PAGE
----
Late in the second quarter, Crabtree made a terrific catch on third-and-10, stopping the ball with his powerful hands at the same moment he tapped both feet inside the line. The blend of grace and concentration spoke to a man who mastered his trade long ago.
Crabtree finished with six catches for 93 yards, easily his best statistical line as a Raven.
None of this is to say he won’t drop passes going forward. But he’s capable of producing enough world-class plays to avoid being defined by his mistakes. That’s what his supportive teammates saw when they kept their eyes on Crabtree’s big picture.
The Ravens surely enjoyed dominating a battle of defenses with former coordinator Dean Pees.
Lord help a toothless offense against this frightfully deep defense, orchestrated by first-year coordinator Don “Wink” Martindale.
You look at the first six games and how often has the Ravens defense been on its heels? The first half in Cincinnati, a couple drives in the second quarter in Pittsburgh, the last drive of overtime in Cleveland? That’s about it.
On Sunday, the Ravens trampled the Titans to the tune of 11 sacks by eight players — a bravura performance in front of Pees.
“I think our guys wanted to show their best to a guy they respected so much,” said Harbaugh, who retains warm personal feelings for his longtime assistant.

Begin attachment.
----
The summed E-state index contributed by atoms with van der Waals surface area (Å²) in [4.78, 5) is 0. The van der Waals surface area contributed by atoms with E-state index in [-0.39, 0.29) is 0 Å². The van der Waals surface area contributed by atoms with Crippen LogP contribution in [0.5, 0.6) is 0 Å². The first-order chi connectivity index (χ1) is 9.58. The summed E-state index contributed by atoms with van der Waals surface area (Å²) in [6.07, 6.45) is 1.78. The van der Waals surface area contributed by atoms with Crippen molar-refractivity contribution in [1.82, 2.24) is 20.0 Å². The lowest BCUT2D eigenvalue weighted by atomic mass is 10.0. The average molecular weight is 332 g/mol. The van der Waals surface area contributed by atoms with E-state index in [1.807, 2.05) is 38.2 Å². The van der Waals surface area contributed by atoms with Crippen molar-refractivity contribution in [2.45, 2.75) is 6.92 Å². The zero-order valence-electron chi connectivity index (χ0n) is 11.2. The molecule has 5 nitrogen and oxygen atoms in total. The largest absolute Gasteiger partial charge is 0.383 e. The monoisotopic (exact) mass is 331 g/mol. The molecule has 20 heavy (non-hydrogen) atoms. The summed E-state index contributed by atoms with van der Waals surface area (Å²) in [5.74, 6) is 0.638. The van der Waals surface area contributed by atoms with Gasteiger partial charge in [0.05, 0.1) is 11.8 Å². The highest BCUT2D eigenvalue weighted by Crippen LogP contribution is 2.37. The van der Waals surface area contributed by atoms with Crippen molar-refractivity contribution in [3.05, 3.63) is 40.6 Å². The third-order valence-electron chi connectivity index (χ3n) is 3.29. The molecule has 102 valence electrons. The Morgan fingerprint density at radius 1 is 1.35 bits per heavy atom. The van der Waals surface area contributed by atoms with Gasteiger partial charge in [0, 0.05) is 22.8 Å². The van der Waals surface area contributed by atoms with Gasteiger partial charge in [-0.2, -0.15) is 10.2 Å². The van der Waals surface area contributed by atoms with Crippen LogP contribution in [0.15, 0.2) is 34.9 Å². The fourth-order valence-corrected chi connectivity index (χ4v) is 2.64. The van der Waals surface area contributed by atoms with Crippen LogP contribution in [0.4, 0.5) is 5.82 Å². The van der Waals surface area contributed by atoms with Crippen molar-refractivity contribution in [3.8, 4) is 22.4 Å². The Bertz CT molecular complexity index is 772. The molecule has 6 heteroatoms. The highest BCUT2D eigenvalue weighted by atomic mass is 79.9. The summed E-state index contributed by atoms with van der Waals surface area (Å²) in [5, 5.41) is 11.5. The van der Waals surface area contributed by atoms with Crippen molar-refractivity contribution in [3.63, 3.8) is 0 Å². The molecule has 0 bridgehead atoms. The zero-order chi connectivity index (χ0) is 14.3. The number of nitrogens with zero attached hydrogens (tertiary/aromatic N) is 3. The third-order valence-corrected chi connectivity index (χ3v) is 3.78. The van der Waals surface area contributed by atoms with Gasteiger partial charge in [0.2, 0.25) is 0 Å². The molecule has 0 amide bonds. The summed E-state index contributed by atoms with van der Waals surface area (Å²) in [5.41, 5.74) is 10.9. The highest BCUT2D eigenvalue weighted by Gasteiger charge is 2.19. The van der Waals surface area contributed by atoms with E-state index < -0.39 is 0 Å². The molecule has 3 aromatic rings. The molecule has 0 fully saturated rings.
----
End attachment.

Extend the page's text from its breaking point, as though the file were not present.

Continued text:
No one, least of all Martindale, seemed eager to discuss Pees in the runup to Sunday’s game. Never mind the strange circumstances of last January, when he retired from the Ravens on New Year’s Day only to accept his current job with the Titans four weeks later. The players haven’t looked back. They love Martindale’s wide-open personality and the flexibility afforded them under his retooled system.
They swarmed him after the final whistle in Nashville, showing off their appreciation for the world.
When Martindale’s defense is humming, it’s a wonderfully fluid Chimera. The same player will morph from a cover man to a pass rusher in a matter of seconds. Or vice versa.
We’ve seen a ton of snaps this year on which the Ravens have used five or even six defensive backs, with no weak-side linebacker beside C.J. Mosley. They can do it in part because safeties Tony Jefferson, Eric Weddle and Anthony Levine Sr. are just as comfortable stalking the line of scrimmage as they are covering in space. Levine and Jefferson were among the eight defenders who sacked Mariota on Sunday.
Beyond the sacks, the Ravens carried out their plan to box Mariota into the pocket and keep him from breaking the game open with his feet.
Those clever rush and coverage looks depend on sturdy play inside by Brandon Williams, Michael Pierce and Willie Henry, who did not put up big numbers but helped limit Titans running backs Derrick Henry and Dion Lewis to a combined 30 yards on 12 carries.